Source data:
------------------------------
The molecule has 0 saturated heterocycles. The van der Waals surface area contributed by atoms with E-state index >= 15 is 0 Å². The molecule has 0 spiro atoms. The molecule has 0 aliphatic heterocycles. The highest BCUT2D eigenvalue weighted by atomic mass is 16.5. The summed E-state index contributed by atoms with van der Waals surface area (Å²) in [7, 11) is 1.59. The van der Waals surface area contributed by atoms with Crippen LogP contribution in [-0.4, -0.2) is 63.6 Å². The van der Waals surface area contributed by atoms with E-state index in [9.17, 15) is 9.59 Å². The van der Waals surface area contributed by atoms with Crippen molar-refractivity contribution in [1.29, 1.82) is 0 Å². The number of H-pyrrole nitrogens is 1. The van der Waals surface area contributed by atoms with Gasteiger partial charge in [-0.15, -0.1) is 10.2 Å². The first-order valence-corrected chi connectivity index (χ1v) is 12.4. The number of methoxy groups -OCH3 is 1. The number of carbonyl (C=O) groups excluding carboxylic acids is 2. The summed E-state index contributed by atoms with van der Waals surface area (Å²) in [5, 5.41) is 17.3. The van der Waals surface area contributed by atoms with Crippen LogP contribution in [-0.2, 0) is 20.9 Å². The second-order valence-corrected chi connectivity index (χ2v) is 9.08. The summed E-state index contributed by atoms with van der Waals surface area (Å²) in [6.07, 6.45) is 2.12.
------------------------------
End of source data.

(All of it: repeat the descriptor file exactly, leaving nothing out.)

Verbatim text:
The molecule has 0 saturated heterocycles. The van der Waals surface area contributed by atoms with E-state index >= 15 is 0 Å². The molecule has 0 spiro atoms. The molecule has 0 aliphatic heterocycles. The highest BCUT2D eigenvalue weighted by atomic mass is 16.5. The summed E-state index contributed by atoms with van der Waals surface area (Å²) in [7, 11) is 1.59. The van der Waals surface area contributed by atoms with Crippen LogP contribution in [-0.4, -0.2) is 63.6 Å². The van der Waals surface area contributed by atoms with E-state index in [9.17, 15) is 9.59 Å². The van der Waals surface area contributed by atoms with Crippen molar-refractivity contribution in [1.29, 1.82) is 0 Å². The number of H-pyrrole nitrogens is 1. The van der Waals surface area contributed by atoms with Gasteiger partial charge in [-0.15, -0.1) is 10.2 Å². The first-order valence-corrected chi connectivity index (χ1v) is 12.4. The number of methoxy groups -OCH3 is 1. The number of carbonyl (C=O) groups excluding carboxylic acids is 2. The summed E-state index contributed by atoms with van der Waals surface area (Å²) in [5, 5.41) is 17.3. The van der Waals surface area contributed by atoms with Crippen LogP contribution in [-0.2, 0) is 20.9 Å². The second-order valence-corrected chi connectivity index (χ2v) is 9.08. The summed E-state index contributed by atoms with van der Waals surface area (Å²) in [6.07, 6.45) is 2.12.